I'm giving this book the full 3 stars because it probably portrays a truer picture of the CIA than anyone has dared to do. Lindsay Moran's undercover work involved riding a bicicyle around Skopje, Macedonia, sitting in cars with old Balkan men, listening to them drone on and on about history and paying them astronomical fees for so much nonsense, and then, finally, picking up strange Bulgarian men she's far too chic to marry. This doesn't seem to make readers of spy thrillers, Lindsay Moran herself, or victims of international intelligence failures, generally speaking, especially happy.
Meanwhile, Yugoslavia, next door, is in the throes of collapse. Somewhere in Afghanistan an 18 year old boy from California (the "American Taliban") shows up gibbering in self-taught Arabic and manages a meeting with bin Laden, while the CIA infrastructure is creaking back and forth, sitting in cars with boys.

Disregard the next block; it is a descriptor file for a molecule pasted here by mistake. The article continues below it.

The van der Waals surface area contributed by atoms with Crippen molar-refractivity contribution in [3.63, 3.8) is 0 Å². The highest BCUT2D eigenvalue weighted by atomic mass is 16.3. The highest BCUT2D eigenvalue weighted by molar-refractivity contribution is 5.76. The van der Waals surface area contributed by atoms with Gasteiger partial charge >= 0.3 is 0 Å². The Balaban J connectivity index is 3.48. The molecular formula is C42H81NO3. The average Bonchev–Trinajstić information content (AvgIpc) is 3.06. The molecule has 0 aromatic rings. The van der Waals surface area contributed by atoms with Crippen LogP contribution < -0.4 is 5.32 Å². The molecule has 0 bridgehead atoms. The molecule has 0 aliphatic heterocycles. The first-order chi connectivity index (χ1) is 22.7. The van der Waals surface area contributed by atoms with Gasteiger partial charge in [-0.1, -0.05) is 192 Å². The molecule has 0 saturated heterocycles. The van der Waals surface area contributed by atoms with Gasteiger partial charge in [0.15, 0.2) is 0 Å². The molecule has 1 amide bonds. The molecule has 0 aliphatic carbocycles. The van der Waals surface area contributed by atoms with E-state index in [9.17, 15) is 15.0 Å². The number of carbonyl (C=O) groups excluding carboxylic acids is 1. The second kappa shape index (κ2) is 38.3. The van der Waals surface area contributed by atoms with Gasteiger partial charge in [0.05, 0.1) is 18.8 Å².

There's a lot about the CIA I didn't learn in this book. I also didn't learn anything about the region's history. I did read a good joke from the Bulgarian boyfriend she dumped once she went back to America.
One needs to read a bit of Russian history to get some sense of how ill-favoured a really active intelligence service could be. Where is the compromise between extreme renditions and incompetence? Aren't they the same, really?
It's funny that Ms. Moran was interviewed as some sort of expert on just this question. You can see it here: